Even with all the statistics there are still personal examples of how cameras have helped everyone. “Walter Scott, 50, was shot 5 times as he ran from a police officer who went for his gun rather than running after him. He handcuffed the fatally wounded man on the ground, called for assistance and then went back to pick up an object and drop it beside the victim. We know these details only because a bystander captured it all on his cellphone camera. It was the release of that video that prompted city officials to fire the officer, Michael Thomas Slager, and charge him with murder.”(CNW Group Ltd. – Globe & Mail). “There was also the assault on Rodney King in Los Angeles in 1991, the fatal tasering of Robert Dziekanski by RCMP officers at Vancouver International Airport in 2007 and the choking death of Eric Garner in Staten Island”(CNW Group Ltd. – Globe & Mail) and most likely many more. Bryce Peterson finds some very good cases that perfectly describe why all police officers should wear a body camera,“In one case, Milwaukee police officers stopped Sterling Brown, an NBA player for the Milwaukee Bucks, for a parking violation. After a verbal exchange, the officers wrestled Brown to the ground and tased him. Once footage of the incident was released, the officers involved were suspended. In another incident, Sherita Dixon-Cole accused a Texas state trooper of sexually assaulting her during a DWI (driving while intoxicated) arrest and threatening to kill her fiancé if she told anyone about what happened. The events depicted in the officer’s body camera footage strongly contradict these claims.”
Even with the plethora of people that think all police officers should wear body cameras, there are still some who oppose this. “Supporters argue that the presence of cameras can reduce tensions during stop and searches. However, some civil liberties campaigners say the move would put everyone under suspicion.” (Chapman).
There is so much more evidence that could be used to why all police officers should wear body cameras. It will not only help out the pedestrians, but even the police officers in some instances too. If we all act now we could save so many people from suffering from something that never happened. Our world would be made a better place.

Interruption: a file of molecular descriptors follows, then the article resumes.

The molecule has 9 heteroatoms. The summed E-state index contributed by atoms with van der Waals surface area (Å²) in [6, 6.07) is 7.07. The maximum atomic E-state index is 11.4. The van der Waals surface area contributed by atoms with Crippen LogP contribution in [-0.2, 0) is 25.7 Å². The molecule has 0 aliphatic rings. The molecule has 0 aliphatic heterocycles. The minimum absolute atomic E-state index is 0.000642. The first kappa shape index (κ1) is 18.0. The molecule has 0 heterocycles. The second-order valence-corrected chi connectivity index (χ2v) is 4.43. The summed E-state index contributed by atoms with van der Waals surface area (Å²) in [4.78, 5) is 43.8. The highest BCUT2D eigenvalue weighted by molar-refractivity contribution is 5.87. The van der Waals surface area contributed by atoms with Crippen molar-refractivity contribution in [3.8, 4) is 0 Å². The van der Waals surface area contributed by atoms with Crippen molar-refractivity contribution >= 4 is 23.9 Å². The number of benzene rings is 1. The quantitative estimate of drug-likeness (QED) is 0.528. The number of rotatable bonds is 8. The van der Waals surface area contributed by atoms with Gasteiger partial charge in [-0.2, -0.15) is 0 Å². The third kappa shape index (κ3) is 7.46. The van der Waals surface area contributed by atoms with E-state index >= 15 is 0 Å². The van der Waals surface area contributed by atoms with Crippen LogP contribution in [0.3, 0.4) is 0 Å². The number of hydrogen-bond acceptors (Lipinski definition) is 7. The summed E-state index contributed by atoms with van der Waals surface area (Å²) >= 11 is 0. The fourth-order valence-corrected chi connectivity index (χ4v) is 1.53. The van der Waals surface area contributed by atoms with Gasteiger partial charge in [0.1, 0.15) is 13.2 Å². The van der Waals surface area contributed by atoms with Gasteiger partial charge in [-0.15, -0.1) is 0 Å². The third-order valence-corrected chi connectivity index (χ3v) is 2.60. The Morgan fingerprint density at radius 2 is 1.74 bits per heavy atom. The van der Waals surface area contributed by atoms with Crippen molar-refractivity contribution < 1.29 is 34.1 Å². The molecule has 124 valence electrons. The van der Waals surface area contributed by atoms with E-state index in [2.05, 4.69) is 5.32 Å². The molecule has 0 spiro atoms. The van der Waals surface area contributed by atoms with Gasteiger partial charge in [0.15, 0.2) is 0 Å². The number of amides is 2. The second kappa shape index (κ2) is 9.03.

- ‘Time to put cameras on cops.’ Globe & Mail [Toronto, Canada], 9 Apr. 2015, p. A14. Gale In Context: Opposing Viewpoints, https://link.gale.com/apps/doc/A408919096/OVIC?u=mlin_n_swamppub&sid=OVIC&xid=4234559a Accessed 13 Jan. 2020.
- Brett Chapman, “Body-Worn Cameras: What the Evidence Tells Us,” December 9, 2018, nij.ojp.gov:https://nij.ojp.gov/library/publications/body-worn-cameras-what-evidence-tells-us
- Brett Chapman, ‘Body-Worn Cameras: What the Evidence Tells Us,’ November 14, 2018, nij.ojp.gov:https://nij.ojp.gov/topics/articles/body-worn-cameras-what-evidence-tells-us
- ”Frontline Met officers must wear cameras’ Footage can cut stop and search confrontations, says Lawrence.’ London Evening Standard [London, England], 15 May 2015, p. 19. Gale In Context: Opposing Viewpoints, https://link.gale.com/apps/doc/A413718921/OVIC?u=mlin_n_swamppub&sid=OVIC&xid=e93e4b1a Accessed 13 Jan. 2020.
- Bryce Peterson “Three ways police can use body cameras to build community trust” May 29, 2018 https://www.urban.org/urban-wire/three-ways-police-can-use-body-cameras-build-community-trust Accessed 17 Jan. 2020.
- https://www.cato.org/policing-in-america/chapter-4/police-body-cameras look at this website
- Almost all Americans (89%) support requiring police officers to wear body cameras to record their on-duty interactions: 53% ‘strongly support’ and 35% ‘somewhat support’ this proposal. A paltry 11% oppose police wearing body cameras.